2. Well Frank Paul sure got that wrong. The proper response is to laugh it off and know that all the folks who will be upset are not your customers and your customers really hate the folks who will be upset and like you all the more for upsetting them.

  3. So sorry we can’t take the cultural appropriation of our traditions as flippantly as you can. Frank Paul did the right thing by responding in a mature manner, reaching out to the community, and changing his attitude for the better.

    I wish more pagan stores and communities acted like him. It’s amazing how trying to do the right thing is decried more than people acting in a prejudiced and borderline racist manner.

  4. I’ve never got the ‘cultural appropriation’ abhorrence of the First Nations people. It seems a whole lot like racism, to me.

    I mean, I am a firm believer in cultural assimilation – you move to a new place, you assimilate into the existing culture (which belongs more to the land than the people). As such, I would have thought that people becoming more in tune with the local culture would have been a good thing.

    Unless, of course, I am missing the obvious bit – that people are picking and choosing what they want from every culture (with little regard for actual context) to create their own personal chimera-culture. Which, it seems, is the ‘norm’ for the modern Pagan.

  5. I think their complaint is that we stole the whole continent from them, and now we’re coming after their culture.

  6. Really impressed with the Paul Frank story! I don’t think I’ve ever heard of a big company being as awesomely responsive as that to — well, anyone’s concerns about anything, really. The only sad part is that it should be so astonishing for a company to actually do the right thing and own up to having made a mistake.

  7. I can get the ‘stealing our land’ claim. It’s true.

    Can you really steal culture, though?

  8. Then there was the commenter on the original post who wrote, “Offensive indeed…LOOK AT THOSE UGLY SHOES.”

  9. Robin Hoods Grave; that lot of commercial developers have handed David Farrant a fistful of money to advise them on how best to present the paranormal aspect of the site to the public: i.e. how to bilk more tourists!

  10. Everything has to make a profit nowadays, apparently. You seen the entry fee to Stonehenge recently?

  11. Yes indeed you can! Look at all the fake, dollar-store bought feathered headdresses, the peace pipes-turned-pot pipes, people proclaiming themselves Indian shamans to make a quick buck, sweat lodges where people are killed because the owner has no idea what he’s doing, and plenty of other examples. Look at the Canadian gov’t using totem poles from the West Coat for their advertising for BC while it was *illegal* for Native people to carve them. Look at the Indian Head logo commonly used by sports teams.

    Cultural appropriation is NOT cultural borrowing or cultural assimilation. You (general you) want to be invited to a Sun Dance, or have the honour of holding sacred, special items to us? Ask first, learn the rules, and stop demanding that you have right of access to everything.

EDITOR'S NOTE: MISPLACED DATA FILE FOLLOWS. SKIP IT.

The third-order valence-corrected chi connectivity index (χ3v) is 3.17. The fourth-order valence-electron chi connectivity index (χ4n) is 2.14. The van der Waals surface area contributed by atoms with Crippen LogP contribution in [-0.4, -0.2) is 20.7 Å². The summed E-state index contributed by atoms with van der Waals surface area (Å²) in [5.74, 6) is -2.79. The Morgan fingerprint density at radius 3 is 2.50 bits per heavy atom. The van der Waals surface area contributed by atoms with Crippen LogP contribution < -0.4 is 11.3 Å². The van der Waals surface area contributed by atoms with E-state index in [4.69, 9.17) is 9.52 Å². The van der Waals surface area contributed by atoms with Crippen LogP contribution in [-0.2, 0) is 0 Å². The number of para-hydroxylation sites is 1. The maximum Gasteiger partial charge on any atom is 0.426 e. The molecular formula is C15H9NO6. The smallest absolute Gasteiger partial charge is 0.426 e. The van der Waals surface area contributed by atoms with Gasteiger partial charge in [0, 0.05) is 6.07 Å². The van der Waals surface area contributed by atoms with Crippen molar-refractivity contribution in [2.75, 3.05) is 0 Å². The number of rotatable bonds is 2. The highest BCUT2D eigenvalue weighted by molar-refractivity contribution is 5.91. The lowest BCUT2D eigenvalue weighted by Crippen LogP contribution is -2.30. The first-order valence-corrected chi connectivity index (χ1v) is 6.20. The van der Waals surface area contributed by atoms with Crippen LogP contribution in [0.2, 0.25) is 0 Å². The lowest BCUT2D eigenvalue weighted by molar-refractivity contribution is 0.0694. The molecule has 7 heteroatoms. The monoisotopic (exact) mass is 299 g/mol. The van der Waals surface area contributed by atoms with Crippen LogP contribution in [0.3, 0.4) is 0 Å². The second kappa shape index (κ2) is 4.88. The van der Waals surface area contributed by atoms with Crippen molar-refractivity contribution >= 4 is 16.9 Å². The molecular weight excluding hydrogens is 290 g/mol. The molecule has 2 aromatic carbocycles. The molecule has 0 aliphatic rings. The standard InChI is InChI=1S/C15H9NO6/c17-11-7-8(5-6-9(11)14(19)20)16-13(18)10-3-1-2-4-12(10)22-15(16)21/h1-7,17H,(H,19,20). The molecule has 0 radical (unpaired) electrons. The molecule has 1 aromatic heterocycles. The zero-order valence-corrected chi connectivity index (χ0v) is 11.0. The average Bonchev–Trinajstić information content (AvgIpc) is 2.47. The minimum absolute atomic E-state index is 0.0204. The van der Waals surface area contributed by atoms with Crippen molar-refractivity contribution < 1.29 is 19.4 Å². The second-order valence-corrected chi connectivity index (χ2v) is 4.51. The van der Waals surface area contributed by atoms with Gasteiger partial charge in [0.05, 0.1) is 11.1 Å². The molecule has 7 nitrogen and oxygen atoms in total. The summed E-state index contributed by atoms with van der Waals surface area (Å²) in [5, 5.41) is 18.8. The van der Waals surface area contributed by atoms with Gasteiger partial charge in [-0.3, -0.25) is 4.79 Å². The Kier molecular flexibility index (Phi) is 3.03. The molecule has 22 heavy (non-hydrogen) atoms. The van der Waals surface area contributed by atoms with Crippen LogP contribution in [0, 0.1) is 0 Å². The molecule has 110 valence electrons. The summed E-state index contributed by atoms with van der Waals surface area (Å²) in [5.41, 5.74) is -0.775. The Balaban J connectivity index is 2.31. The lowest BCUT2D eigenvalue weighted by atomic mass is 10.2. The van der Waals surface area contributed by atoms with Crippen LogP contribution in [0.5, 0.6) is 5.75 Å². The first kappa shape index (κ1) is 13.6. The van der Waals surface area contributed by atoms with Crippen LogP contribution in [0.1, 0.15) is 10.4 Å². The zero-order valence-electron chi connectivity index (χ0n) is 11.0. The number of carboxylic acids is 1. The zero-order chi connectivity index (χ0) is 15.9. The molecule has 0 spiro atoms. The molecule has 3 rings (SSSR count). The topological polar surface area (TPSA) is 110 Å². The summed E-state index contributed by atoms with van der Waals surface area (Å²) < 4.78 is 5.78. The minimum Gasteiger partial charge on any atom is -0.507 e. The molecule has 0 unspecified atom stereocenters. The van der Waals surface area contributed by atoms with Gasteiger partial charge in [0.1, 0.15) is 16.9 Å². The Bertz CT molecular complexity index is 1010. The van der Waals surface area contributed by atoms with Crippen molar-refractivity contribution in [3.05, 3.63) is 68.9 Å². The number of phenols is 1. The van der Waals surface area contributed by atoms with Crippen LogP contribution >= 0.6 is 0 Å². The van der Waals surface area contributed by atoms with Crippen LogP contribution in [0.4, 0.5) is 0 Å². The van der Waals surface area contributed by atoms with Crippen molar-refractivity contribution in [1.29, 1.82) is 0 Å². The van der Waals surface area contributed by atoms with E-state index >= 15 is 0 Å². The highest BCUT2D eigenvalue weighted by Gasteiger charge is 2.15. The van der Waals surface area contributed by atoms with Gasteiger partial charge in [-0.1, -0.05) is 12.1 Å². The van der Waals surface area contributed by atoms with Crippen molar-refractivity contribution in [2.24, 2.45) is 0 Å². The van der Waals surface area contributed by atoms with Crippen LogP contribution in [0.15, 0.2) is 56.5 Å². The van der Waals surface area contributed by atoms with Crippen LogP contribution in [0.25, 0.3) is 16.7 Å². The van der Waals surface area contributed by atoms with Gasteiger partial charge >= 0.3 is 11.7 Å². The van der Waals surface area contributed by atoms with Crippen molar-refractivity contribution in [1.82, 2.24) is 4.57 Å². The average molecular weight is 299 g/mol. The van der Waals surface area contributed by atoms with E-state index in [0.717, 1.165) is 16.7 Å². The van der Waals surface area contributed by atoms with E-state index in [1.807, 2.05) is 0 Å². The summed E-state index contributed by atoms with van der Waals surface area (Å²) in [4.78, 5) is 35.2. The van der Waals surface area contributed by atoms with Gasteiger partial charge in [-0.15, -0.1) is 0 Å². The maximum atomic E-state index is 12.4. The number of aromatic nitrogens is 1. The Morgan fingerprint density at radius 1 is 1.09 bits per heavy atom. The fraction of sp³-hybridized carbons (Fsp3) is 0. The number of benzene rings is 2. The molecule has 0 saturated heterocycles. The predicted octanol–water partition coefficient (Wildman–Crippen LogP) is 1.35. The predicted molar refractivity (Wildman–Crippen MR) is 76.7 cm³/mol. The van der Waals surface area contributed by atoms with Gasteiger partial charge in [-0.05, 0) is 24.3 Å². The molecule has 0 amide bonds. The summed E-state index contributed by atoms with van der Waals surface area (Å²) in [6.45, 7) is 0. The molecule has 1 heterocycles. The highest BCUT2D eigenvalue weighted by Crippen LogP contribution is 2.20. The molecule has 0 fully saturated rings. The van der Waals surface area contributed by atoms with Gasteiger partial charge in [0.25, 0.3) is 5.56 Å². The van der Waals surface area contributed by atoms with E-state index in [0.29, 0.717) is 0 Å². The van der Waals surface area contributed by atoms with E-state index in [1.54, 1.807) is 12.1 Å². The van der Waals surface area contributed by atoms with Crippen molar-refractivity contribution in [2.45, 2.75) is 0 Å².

We don’t really care if this sort of thing is the “norm” for neo-Paganism. It honestly does not make it any less offensive or rude.

  12. That is not stealing culture, though. That is taking bits from a culture, removing all context and then not understanding why it loses all meaning.

    I completely agree with you that, if someone has a genuine interest in a tradition (be it of the First Nations People or of Anglo-Saxon England or of any other culture), then they should show so respect and seek to properly understand it. Which means that, yes, these people should be asking and learning the rules.

    My point about it being the ‘norm’ was that it isn’t just your traditions they are crapping on. Don’t be offended by them, just seek to either educate them or dissuade them from doing something so ignorant.

  13. Looks as if Kirklees will go the way of Derby, which has recently utilised ghosts in a number of ways to
    re-brand itself as a “haunted” heritage destination for

  14. Movies about witches! Movies starring witches. Movies celebrating witches! Awful, evil, meanie witches! Wonderful, good, loving witches! Witches battling vampires! Witches battling werewolves! Witches battling occult lodges of Nazis! Be-cloaked witches skittering from shadow to shadow, magically clouding men’s minds and women’s. Sky-clad witches shimmying from spotlight to spotlight, magically harvesting crops of bills into their spellcast garters! Witches with knives & powers & O so wicked ways! Boffo box office witches! My newest fanboy and most traddy trad!!!

  15. Taking without permission and proper credit is stealing. Taking in such a fashion, and also making money off of what was appropriated is also blatant stealing, as that money is not going back to the original communities.

    On top of that, it’s stealing from underprivileged societies that already had to deal with Europe’s refuse, emigrants and diasporians (especially those from the UK) taking over, trying to kill them off and steal material things necessary for survival.

    Education has already been tried and is still going on. That doesn’t stop people from continuing to ignore it.

    Might want to look up “privilege” from a non-white perspective while you’re at it. If educating the ignorant is something you advocate, then you should be open to it as well.

  16. I am not denying that it was stealing. Just that what they were stealing was actually a whole culture.

    Hel, I am of the opinion that most of the land should be returned to those that were there first. But what’d I know, I’m English.

    “Might want to look up “privilege” from a non-white perspective while you’re at it.”
    Yeah, that’d be that racism I was on about.